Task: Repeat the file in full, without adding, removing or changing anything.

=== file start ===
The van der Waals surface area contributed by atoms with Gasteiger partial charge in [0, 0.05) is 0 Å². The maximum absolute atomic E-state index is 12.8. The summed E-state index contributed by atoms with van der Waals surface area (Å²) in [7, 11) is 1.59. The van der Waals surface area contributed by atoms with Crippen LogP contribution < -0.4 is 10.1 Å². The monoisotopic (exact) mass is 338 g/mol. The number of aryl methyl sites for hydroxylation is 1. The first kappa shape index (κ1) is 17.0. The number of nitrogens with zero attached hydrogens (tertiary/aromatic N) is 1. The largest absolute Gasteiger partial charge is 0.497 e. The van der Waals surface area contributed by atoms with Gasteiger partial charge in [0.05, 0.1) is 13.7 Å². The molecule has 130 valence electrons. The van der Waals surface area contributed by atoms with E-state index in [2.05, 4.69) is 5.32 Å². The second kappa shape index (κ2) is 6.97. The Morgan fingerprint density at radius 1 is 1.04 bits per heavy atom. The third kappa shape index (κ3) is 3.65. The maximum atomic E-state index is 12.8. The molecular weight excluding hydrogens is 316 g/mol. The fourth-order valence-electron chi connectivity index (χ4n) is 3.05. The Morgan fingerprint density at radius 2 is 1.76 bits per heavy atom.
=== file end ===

The van der Waals surface area contributed by atoms with Gasteiger partial charge in [0, 0.05) is 0 Å². The maximum absolute atomic E-state index is 12.8. The summed E-state index contributed by atoms with van der Waals surface area (Å²) in [7, 11) is 1.59. The van der Waals surface area contributed by atoms with Crippen LogP contribution < -0.4 is 10.1 Å². The monoisotopic (exact) mass is 338 g/mol. The number of aryl methyl sites for hydroxylation is 1. The first kappa shape index (κ1) is 17.0. The number of nitrogens with zero attached hydrogens (tertiary/aromatic N) is 1. The largest absolute Gasteiger partial charge is 0.497 e. The van der Waals surface area contributed by atoms with Gasteiger partial charge in [0.05, 0.1) is 13.7 Å². The molecule has 130 valence electrons. The van der Waals surface area contributed by atoms with E-state index in [2.05, 4.69) is 5.32 Å². The second kappa shape index (κ2) is 6.97. The Morgan fingerprint density at radius 1 is 1.04 bits per heavy atom. The third kappa shape index (κ3) is 3.65. The maximum atomic E-state index is 12.8. The molecular weight excluding hydrogens is 316 g/mol. The fourth-order valence-electron chi connectivity index (χ4n) is 3.05. The Morgan fingerprint density at radius 2 is 1.76 bits per heavy atom.